No Basis For Annulment Of 2.6m Votes – Lithur

Counsel for President John Dramani Mahama in the presidential election petition at the Supreme Court Wednesday concluded his cross-examination of the petitioners’ star witness and indicated that suggestions that about 2.6 million votes should be annulled were completely preposterous.

But Dr Mahamudu Bawumia, the witness, insisted that those votes were tainted with many irregularities relating to over-voting, the non-signing of pink sheets by presiding officers and duplicated serial numbers.

The witness also said the petitioners were not accusing the President of any malpractice, except that he was the beneficiary of the Electoral Commission’s (EC’s) conduct.

When Mr Tony Lithur asked the witness the legal basis for their findings, Dr Bawumia did not provide any legal basis but maintained that there were many irregularities.

The witness disagreed with counsel that the idea of duplicated serial numbers was compiled by the petitioners to only beef up their case.

Counsel and the witness engaged in a back-and-forth crossfire during the proceedings and the court intervened and warned that they should desist from any commentary or expansionist approach to putting and answering questions.

Mr Lithur said the actual results declared by the EC were not affected by the so-called malpractices alleged by the petitioners, but the witness replied that there was a clear case of irregularity between the actual number of ballot papers issued to voters and those declared.

Dr Bawumia said the petitioners were no longer relying on 704 polling stations, even though they might have filed exhibits relating to those polling stations.

Regarding the issue of double serial numbers for same polling stations, the witness said pink sheets that had the same serial numbers were used during the elections, thereby resulting in the malpractices complained about and hence the action in court.

The witness agreed with counsel that the polling agents of the petitioners were present at the various polling stations and that when he cast his ballot at Walewale he did not ask about the serial number on the pink sheet.

He said as a voter, he did not see it as a concern to look for the serial number because it was a requirement of the EC to validate a vote.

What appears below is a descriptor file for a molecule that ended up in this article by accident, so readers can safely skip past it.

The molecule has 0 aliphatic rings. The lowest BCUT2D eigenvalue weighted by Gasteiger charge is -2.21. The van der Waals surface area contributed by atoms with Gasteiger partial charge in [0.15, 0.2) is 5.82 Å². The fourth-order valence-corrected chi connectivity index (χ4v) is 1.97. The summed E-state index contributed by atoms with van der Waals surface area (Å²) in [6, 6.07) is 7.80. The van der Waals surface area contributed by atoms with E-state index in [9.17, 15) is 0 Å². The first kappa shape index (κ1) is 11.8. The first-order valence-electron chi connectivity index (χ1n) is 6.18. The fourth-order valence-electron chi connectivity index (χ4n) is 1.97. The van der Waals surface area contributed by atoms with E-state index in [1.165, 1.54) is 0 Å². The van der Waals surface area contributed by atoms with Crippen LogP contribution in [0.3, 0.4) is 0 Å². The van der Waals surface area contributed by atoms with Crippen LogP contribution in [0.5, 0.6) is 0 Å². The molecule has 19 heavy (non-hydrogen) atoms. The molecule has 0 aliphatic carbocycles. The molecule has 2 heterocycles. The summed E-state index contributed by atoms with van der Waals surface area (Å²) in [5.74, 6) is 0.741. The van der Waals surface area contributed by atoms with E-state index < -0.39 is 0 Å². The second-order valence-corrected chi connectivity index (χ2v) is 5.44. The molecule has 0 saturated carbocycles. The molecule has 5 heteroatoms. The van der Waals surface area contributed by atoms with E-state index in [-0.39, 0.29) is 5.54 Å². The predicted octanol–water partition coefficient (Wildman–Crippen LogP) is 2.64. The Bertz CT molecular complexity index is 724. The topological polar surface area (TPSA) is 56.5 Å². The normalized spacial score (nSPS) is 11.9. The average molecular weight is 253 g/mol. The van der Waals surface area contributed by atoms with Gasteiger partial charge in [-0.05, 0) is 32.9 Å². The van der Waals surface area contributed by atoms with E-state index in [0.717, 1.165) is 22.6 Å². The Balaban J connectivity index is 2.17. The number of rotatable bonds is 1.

Counsel said the petitioners did not train their polling agents on serial numbers because that was unimportant, but the witness said they expected the EC to check the integrity of the pink sheets and that the serial number was an identifier, just like a cheque book.

According to Dr Bawumia, if the serial numbers were of no relevance, then their absence could open the floodgates for open substitution of data.

He said the polling station name and code, as two identifiers, could be handwritten, whereas the serial number, which was the third feature, was embossed on the pink sheets and that the security of the pink sheets was compromised if the serial numbers were taken away.

The witness disagreed with counsel that the only important identifiers of the pink sheets were their names and code numbers.

Dr Bawumia further agreed with counsel that in areas where serial numbers were allegedly duplicated, polling agents of the petitioners signed those pink sheets.

Counsel showed copies of pink sheets relating to voting without biometric verification and the witnesses was adamant that those could be errors and insisted they were not used in their analysis.

The witness said he was not present at the polling station to be in a position to state whether those who voted without biometric registration did not have their names in the voters register and that they received all sorts of reports about malpractices, the evidence of which was on the pink sheets.

When counsel asked the witness to provide one such formal complaint, Dr Bawumia replied that the formal complaint was what was before the court.

Mr James Quashie-Idun, counsel for the EC, also started his cross-examination of the witness, which related to the rudiments of voting.

The witness said he was unaware of the existence of pink sheets for the special voting conducted for the security agencies.

Asked whether any complaints were lodged by the petitioners over irregularities at the EC Headquarters, the witness replied in the affirmative and said they were asked to go to court.

Hearing continues today – Thursday.

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